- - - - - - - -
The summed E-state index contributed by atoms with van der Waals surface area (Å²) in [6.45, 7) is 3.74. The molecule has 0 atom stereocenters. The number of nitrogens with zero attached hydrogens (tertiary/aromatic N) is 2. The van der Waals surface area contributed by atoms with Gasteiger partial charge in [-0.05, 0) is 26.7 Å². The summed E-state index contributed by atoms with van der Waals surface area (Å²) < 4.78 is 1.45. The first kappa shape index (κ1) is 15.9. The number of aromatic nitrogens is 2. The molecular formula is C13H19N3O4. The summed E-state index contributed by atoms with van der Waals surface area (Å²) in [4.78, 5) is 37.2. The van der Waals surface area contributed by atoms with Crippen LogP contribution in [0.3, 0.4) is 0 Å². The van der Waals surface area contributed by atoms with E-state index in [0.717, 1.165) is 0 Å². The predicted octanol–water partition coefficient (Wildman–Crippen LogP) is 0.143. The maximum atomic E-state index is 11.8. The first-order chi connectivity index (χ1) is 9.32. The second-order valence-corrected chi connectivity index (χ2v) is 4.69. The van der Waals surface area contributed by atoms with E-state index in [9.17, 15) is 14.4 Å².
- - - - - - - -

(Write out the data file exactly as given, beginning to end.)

The summed E-state index contributed by atoms with van der Waals surface area (Å²) in [6.45, 7) is 3.74. The molecule has 0 atom stereocenters. The number of nitrogens with zero attached hydrogens (tertiary/aromatic N) is 2. The van der Waals surface area contributed by atoms with Gasteiger partial charge in [-0.05, 0) is 26.7 Å². The summed E-state index contributed by atoms with van der Waals surface area (Å²) < 4.78 is 1.45. The first kappa shape index (κ1) is 15.9. The number of aromatic nitrogens is 2. The molecular formula is C13H19N3O4. The summed E-state index contributed by atoms with van der Waals surface area (Å²) in [4.78, 5) is 37.2. The van der Waals surface area contributed by atoms with Crippen LogP contribution in [0.3, 0.4) is 0 Å². The van der Waals surface area contributed by atoms with E-state index in [0.717, 1.165) is 0 Å². The predicted octanol–water partition coefficient (Wildman–Crippen LogP) is 0.143. The maximum atomic E-state index is 11.8. The first-order chi connectivity index (χ1) is 9.32. The second-order valence-corrected chi connectivity index (χ2v) is 4.69. The van der Waals surface area contributed by atoms with E-state index in [9.17, 15) is 14.4 Å².